The same auditorium later in the year proffered a double act for the ages with Ralph Fiennes and Sophie Okonedo in Antony and Cleopatra – a Shakespeare devotee paired with a comparative classical newbie to thrilling effect in a production from Simon Godwin that utilised the full splendor of the Olivier space, its dazzling drum revolve included. (Fiennes and Okonedo shared the Evening Standard Theatre Awards for Best Actor and Actress, which hasn’t happened at that ceremony since 1988 when Lindsay Duncan and Eric Porter headlined a National Theatre Cat on a Hot Tin Roof.)
The Almeida Theatre proved itself first amongst equals when it came to vividly deconstructing such disparate texts as Summer and Smoke, The Wild Duckand Richard II. All three titles were presented with a bruising lack of naturalism that shone a spotlight on some terrific performances and reminded one yet again that the best plays more than withstand directorial innovation in keeping with the spirit if not always the precise letter of the writing. Simon Russell Beale’s forlorn and friendless Richard joined his onetime RSC colleague Fiennes’ fallen icon of an Antony as joint reminders of an ease with verse-speaking that should stand as a beacon for generations to come. Some proven Shakespeare hands, Antony Sher and David Suchet, were among the name draws of the director Jamie Lloyd’s ambitious, altogether laudable sequence of Pinter one-acts at the West End playhouse that bears the Nobel laureate’s name. Both stage vets seemed newly emboldened and refreshed by the unexpected circumstances in which they found themselves away from more familiar climes – supporting performances in terms of minutes on stage but seared in the memory all the same.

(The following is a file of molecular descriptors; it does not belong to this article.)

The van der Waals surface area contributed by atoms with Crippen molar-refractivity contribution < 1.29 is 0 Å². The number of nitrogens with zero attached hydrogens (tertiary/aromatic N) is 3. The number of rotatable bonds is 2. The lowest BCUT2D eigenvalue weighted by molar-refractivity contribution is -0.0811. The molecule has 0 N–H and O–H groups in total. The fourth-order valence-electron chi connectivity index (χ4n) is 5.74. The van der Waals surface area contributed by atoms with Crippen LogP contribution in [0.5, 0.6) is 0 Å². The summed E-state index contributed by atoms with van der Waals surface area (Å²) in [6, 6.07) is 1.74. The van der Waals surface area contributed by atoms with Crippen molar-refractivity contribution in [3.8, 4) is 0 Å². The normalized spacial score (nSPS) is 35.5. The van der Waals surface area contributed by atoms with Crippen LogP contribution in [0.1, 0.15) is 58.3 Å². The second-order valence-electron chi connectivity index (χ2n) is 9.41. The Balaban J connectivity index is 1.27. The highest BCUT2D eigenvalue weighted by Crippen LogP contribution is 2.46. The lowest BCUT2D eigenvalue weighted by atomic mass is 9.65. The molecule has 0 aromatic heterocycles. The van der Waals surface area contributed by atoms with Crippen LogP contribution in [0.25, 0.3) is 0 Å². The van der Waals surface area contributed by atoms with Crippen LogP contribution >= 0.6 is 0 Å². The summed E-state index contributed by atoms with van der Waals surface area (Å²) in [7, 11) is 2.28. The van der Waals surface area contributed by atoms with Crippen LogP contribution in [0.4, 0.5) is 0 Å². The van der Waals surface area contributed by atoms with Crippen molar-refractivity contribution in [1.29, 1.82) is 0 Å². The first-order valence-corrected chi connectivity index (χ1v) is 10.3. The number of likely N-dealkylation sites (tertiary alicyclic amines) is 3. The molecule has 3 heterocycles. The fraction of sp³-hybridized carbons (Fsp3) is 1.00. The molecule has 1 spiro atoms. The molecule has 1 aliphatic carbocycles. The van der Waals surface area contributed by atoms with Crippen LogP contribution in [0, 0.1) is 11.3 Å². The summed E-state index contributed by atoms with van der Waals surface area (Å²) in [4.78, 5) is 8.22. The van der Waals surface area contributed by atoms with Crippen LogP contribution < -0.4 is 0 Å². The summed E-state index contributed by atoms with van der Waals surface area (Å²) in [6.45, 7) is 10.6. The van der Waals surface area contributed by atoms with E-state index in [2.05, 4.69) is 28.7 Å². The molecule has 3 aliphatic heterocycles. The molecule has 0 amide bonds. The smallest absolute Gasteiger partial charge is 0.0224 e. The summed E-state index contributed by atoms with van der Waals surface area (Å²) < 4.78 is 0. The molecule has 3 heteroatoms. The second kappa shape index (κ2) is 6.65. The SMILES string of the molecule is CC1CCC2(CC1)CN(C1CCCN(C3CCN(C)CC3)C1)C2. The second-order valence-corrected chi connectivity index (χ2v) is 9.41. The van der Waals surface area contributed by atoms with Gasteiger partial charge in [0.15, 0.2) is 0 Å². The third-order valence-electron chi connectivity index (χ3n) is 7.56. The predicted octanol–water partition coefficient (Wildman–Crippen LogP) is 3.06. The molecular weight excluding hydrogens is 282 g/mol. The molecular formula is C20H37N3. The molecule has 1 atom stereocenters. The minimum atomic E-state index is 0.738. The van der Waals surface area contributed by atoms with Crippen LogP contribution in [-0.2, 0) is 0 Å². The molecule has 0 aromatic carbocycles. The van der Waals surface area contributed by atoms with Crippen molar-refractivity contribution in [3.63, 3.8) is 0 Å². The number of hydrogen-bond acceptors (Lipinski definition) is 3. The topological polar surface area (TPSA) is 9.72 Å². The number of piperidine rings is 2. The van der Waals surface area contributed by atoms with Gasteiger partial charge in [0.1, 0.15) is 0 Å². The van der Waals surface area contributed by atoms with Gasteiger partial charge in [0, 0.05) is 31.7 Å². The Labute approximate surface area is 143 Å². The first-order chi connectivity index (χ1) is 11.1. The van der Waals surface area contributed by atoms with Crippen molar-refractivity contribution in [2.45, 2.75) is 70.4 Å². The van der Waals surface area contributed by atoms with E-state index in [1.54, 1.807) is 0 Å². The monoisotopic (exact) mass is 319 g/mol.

And yet, time and again one was taken back to the American repertoire, exhilaratingly so in the case of Matthew Lopez’s The Inheritance, a two-part epic in substance if not always in style akin to Angels in America that seemed to come out of nowhere and arrived steeped in (of all unlikely sources) the E.M. Forster novel Howards End. Stephen Daldry’s rendingly spare staging provided a platform for the ages for a wondrous ensemble headed by the unimpeachable anchor to events that was Kyle Soller and a blazing comet of a performer in Soller’s fellow American Andrew Burnap, whose Toby Darling represented a study in self-invention that won’t be easily matched by those lucky enough to inherit this play, and part, in time. (Kudos, too, to the contrastingly trenchant contributions of Paul Hilton and John Benjamin Hickey, the latter in peerless form as a billionaire Trumpie who may not quite be the confidence man that he would seem at first.)
And in a thin year for musicals, Marianne Elliott’s gender-flipped “revisal” of Company illuminated afresh the sometimes opaque corridors of a bona fide Broadway classic, Stephen Sondheim and George Furth’s 1970 milestone given a clever Alice in Wonderland-style visual twist by the designer Bunny Christie, whose visionary gifts continue to surpass even themselves. The production offered a roster of run-with-them moments for such male supporting players as Matthew Seadon-Young, Richard Fleeshman and the inimitable Jonathan Bailey and a double-act to savour in Patti LuPone as a time-wizened lady who’s lunched and Rosalie Craig as the 35-year-old Bobbie resistant to marriage who ends the show newly alive and ready to love in front of an adoring audience all but prepared by that point to take her home.